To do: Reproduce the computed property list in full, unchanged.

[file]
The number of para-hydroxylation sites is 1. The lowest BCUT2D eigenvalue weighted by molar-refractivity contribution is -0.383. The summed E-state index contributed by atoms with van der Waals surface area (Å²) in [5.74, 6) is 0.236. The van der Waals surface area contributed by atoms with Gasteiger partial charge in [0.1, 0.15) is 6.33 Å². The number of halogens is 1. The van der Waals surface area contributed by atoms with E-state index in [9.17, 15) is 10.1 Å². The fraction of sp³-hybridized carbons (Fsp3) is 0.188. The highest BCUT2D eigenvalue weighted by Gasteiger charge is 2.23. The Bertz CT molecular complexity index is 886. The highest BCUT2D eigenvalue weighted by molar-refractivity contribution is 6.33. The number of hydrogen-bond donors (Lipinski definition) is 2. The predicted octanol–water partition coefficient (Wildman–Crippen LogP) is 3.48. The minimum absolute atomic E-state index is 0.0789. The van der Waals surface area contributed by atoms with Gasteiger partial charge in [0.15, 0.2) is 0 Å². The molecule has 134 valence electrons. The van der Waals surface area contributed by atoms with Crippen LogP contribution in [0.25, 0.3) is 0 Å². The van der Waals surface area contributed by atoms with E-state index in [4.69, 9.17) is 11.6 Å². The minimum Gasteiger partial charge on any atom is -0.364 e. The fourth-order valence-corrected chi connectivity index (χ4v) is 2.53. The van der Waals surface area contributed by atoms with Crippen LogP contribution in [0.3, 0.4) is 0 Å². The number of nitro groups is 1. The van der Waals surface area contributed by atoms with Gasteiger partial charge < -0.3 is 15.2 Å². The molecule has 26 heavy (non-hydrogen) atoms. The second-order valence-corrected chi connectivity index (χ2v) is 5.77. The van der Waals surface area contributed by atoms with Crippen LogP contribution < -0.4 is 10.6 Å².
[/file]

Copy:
The number of para-hydroxylation sites is 1. The lowest BCUT2D eigenvalue weighted by molar-refractivity contribution is -0.383. The summed E-state index contributed by atoms with van der Waals surface area (Å²) in [5.74, 6) is 0.236. The van der Waals surface area contributed by atoms with Gasteiger partial charge in [0.1, 0.15) is 6.33 Å². The number of halogens is 1. The van der Waals surface area contributed by atoms with E-state index in [9.17, 15) is 10.1 Å². The fraction of sp³-hybridized carbons (Fsp3) is 0.188. The highest BCUT2D eigenvalue weighted by Gasteiger charge is 2.23. The Bertz CT molecular complexity index is 886. The highest BCUT2D eigenvalue weighted by molar-refractivity contribution is 6.33. The number of hydrogen-bond donors (Lipinski definition) is 2. The predicted octanol–water partition coefficient (Wildman–Crippen LogP) is 3.48. The minimum absolute atomic E-state index is 0.0789. The van der Waals surface area contributed by atoms with Gasteiger partial charge in [0.15, 0.2) is 0 Å². The molecule has 134 valence electrons. The van der Waals surface area contributed by atoms with Crippen LogP contribution in [0.25, 0.3) is 0 Å². The van der Waals surface area contributed by atoms with E-state index in [4.69, 9.17) is 11.6 Å². The minimum Gasteiger partial charge on any atom is -0.364 e. The fourth-order valence-corrected chi connectivity index (χ4v) is 2.53. The van der Waals surface area contributed by atoms with Crippen LogP contribution in [0.3, 0.4) is 0 Å². The number of nitro groups is 1. The van der Waals surface area contributed by atoms with Gasteiger partial charge < -0.3 is 15.2 Å². The molecule has 26 heavy (non-hydrogen) atoms. The second-order valence-corrected chi connectivity index (χ2v) is 5.77. The van der Waals surface area contributed by atoms with Crippen LogP contribution < -0.4 is 10.6 Å².